But there was also activity in two other parts of the brain. The nucleus accumbens is the part of the brain that deals with weighing up gains and losses – the part that becomes active when we are willing to take enormous risks; and the third and final part of the brain to show activity was the one that deals with deep attachment: the hypothalamus.
This makes oxytocin, the hormone which promotes bonding (it’s in breast milk) and makes us feel good – it’s released during orgasm.
So, far from being indulgent, when you’re trying to get over someone there are really powerful biological, neurological things at work. You feel desperately attached and attracted to your ex, you want to risk everything for them, and your A10 cells (I find it helps to have a name) are in overdrive, busy spraying dopamine over your brain and making you desperate for contact with your ex. No wonder you’re a mess.
Then there’s the psychological aspect. The moment the ex is in the past, especially if the split wasn’t of your choosing, he or she can take on fantasy elements. No longer imbued with human qualities, they become the lover who had it all, everything you wanted, oh my God you’re never going to meet anyone like them ever again.
This fools you into thinking you had it better than you did.
“But he/she was my soulmate,” is a common refrain. But if we really think about this, the thought that there is only one person for each of us, in the whole world, actually means that we are incredibly difficult to get on with. When a relationship ends, a bit of your imagined future dies, too. That is hard to deal with, because until a new landscape comes into view, all you can really do is look backwards or risk disorientation.
Then there might be friends who take sides, places you can no longer go to … Suddenly the world is not full of wonderful possibilities but restrictions. That’s not much fun.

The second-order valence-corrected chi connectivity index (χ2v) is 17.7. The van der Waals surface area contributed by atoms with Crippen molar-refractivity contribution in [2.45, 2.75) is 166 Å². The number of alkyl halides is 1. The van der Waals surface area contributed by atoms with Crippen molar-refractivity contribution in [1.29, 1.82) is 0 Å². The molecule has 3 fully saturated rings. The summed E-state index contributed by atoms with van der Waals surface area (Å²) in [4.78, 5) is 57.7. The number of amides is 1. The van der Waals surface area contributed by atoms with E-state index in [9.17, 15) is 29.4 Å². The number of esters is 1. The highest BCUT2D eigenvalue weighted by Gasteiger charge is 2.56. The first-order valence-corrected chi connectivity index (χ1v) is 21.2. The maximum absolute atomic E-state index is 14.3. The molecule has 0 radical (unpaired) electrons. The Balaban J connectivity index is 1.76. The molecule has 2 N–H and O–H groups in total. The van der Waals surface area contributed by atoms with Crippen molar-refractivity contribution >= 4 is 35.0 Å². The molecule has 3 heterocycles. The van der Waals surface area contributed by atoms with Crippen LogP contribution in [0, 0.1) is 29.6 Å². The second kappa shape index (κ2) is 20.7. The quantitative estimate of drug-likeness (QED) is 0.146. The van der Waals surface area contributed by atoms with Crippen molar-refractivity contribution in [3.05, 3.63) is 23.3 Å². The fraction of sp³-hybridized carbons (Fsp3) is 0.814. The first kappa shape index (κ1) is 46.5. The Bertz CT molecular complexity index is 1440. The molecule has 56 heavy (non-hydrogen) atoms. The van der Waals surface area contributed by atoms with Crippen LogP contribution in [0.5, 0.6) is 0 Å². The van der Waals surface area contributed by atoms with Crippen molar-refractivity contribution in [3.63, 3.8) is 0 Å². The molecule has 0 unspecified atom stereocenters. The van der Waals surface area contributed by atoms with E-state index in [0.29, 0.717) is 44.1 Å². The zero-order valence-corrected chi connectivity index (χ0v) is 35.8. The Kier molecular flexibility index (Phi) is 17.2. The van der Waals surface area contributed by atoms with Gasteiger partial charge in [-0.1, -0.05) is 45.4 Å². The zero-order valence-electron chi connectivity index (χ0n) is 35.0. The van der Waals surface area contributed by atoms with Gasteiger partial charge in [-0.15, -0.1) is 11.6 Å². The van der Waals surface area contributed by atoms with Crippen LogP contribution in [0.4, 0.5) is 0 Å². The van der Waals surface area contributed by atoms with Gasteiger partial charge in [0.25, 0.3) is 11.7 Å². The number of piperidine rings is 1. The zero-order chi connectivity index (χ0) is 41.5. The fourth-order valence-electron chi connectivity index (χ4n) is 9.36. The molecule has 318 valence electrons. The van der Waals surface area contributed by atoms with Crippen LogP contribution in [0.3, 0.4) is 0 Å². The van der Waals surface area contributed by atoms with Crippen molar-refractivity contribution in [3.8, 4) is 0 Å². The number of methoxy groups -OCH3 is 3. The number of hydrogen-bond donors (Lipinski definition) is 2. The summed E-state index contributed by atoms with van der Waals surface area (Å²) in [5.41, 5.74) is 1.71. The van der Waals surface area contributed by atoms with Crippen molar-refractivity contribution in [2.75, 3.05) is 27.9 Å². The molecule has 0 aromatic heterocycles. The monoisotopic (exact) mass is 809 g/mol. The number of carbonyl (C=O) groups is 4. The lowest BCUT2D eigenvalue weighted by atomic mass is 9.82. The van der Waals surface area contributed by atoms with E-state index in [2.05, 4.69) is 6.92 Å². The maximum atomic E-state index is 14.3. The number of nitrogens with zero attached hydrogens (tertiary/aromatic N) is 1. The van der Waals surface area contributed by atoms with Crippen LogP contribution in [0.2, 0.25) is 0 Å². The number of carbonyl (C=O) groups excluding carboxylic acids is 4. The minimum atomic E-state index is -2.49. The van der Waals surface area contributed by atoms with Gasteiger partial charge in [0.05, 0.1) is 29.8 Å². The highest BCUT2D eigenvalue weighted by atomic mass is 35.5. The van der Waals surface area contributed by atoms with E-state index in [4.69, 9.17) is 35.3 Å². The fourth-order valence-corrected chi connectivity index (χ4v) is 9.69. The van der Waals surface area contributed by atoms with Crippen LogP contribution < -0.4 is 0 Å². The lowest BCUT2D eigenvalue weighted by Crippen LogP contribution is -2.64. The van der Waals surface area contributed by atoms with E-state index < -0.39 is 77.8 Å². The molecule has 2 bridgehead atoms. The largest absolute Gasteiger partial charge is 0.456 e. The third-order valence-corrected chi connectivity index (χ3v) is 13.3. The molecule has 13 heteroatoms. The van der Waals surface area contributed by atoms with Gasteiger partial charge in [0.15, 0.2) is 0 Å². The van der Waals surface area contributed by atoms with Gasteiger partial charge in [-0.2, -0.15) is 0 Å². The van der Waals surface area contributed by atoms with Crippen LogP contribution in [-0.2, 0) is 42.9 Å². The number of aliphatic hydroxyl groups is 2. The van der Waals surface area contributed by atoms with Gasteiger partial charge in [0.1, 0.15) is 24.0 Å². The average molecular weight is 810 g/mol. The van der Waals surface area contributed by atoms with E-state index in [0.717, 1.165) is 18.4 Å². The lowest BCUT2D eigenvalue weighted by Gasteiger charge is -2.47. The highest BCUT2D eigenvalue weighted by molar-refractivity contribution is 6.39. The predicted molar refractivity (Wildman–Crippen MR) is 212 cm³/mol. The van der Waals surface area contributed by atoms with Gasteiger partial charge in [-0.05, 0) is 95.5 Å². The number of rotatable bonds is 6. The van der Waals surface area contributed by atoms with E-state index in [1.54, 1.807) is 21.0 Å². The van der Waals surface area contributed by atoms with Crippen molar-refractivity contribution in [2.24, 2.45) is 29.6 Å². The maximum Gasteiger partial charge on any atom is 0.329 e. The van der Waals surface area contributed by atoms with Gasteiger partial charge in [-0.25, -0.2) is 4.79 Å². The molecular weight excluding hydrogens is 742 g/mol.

Some people like to keep the thought of an ex in their minds because while it’s in the past, the hurt is all already known (no surprises!). If this turns into a fear of getting hurt anew, instead of moving forward into a brilliant future, it can seem less painful to cling on to the past, at the rock-face of rejection. This soon becomes a lose-lose situation. Plus, your fingernails wear out.
So, what to do? Fisher thinks that romantic love is “one of the most addictive substances on earth”, so you have to treat it as a drug. You need to go cold turkey. That means tearing up old letters or putting them somewhere out of reach for a while, and no “staying friends”, at least not immediately. No late-night texting (hopefully, like 99% of the population, you won’t remember giant mobile numbers by heart, so delete it from your phone). Break patterns – no visiting old haunts, until they become just places you’ve been, not vestiges of all you once hoped for; don’t spend time alone on Friday nights if you’re likely to get drunk and start dancing by yourself to favoured records.
Give your brain a chance to heal and your heart will follow.
This article first appeared in the Guardian on 4 November 2015.
I had no idea of all this brain stuff when I was younger. I wish I had known! It would have explained a lot and made certain things so much easier..